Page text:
Zapal does not seek assimilation with that more masculine form of writing—bold conjecture under the delusion of objectivity and blindness to the unknowable—but rather, argues for a bold writing which recognizes the subjective unknowable but does not condemn itself as inferior because of it. As a remedy, Zapal not only invokes women, in the manner of Cixous, to write (fail) boldly and without apology but also invokes the responsibility of a reader and respondent to participate in two-way communication in three ways: by acknowledging the human incapacity for omniscience and so demonstrate trust in the intentions of the other; by accepting that the unexpected occurs and so demonstrate trust that the other makes assessments with the best resources available to them; and by allowing for newness and indescribability without leaping to ascribe utility and so demonstrate trust in the potential beauty and creative value of the other. All of this amounts to opening up a space for action, paradoxically introducing the idea of building comfort sufficient to permit the experience of the discomfort of trying and potentially failing.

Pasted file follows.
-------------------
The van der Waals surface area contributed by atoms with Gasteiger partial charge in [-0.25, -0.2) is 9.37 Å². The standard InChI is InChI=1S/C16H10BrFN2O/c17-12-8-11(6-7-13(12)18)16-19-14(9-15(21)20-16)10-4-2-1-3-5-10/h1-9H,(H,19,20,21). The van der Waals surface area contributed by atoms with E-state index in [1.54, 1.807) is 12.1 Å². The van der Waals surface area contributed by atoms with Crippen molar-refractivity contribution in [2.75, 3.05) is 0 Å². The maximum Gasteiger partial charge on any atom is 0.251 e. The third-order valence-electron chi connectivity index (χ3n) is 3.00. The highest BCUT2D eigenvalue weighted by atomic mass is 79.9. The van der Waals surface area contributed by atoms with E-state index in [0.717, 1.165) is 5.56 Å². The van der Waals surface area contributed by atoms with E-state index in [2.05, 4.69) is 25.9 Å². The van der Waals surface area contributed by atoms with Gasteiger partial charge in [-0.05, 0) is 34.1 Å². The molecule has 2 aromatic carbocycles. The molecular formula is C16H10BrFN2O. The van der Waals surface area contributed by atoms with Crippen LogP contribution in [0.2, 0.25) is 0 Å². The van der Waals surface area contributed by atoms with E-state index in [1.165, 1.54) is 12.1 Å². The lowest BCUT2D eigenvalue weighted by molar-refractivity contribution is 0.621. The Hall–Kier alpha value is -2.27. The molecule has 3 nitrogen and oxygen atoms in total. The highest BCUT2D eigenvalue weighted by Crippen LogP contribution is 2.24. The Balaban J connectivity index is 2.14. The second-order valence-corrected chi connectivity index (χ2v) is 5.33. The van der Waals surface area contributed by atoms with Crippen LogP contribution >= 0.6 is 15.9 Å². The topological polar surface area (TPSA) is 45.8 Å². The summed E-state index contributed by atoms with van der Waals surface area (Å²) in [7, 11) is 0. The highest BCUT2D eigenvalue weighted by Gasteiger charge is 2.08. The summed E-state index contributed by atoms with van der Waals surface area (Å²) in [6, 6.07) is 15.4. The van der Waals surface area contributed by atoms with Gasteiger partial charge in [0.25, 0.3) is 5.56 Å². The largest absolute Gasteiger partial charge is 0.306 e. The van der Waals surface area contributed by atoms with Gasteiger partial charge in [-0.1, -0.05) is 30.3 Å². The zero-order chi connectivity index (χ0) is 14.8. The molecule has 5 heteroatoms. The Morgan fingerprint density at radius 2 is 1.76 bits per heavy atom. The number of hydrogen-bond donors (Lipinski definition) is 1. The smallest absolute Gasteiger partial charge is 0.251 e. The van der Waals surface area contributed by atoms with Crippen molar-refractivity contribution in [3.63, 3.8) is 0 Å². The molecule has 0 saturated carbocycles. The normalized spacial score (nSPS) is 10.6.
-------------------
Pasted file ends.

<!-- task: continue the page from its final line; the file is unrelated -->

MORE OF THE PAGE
That such shifts in communication and history are dependent on communication with others rather than individual decision-making is an important aspect of Arendt’s description of how freedom and history are conditional to plurality and cannot exist or be achieved on an individual basis. Likewise, the power required to create meaningful material change exists among individuals organized together, dependent upon both their ability to recognize where they lack bodily autonomy as well as their ability to overcome interpersonal estrangement. To this effect, it is necessary to acknowledge that the legal right to abortion does not ensure access to reproductive autonomy, but rather for individuals to truly be able to make such decisions for themselves, they must also have access to medical facilities and healthcare, as well as access to childcare and a living wage such that their ability to support a child has no bearing on their decision as to whether or not they want to have one. Furthermore, the concern of bodily autonomy does not begin or end with abortion, but extends into every space where a person is required to labor in order to ensure their survival.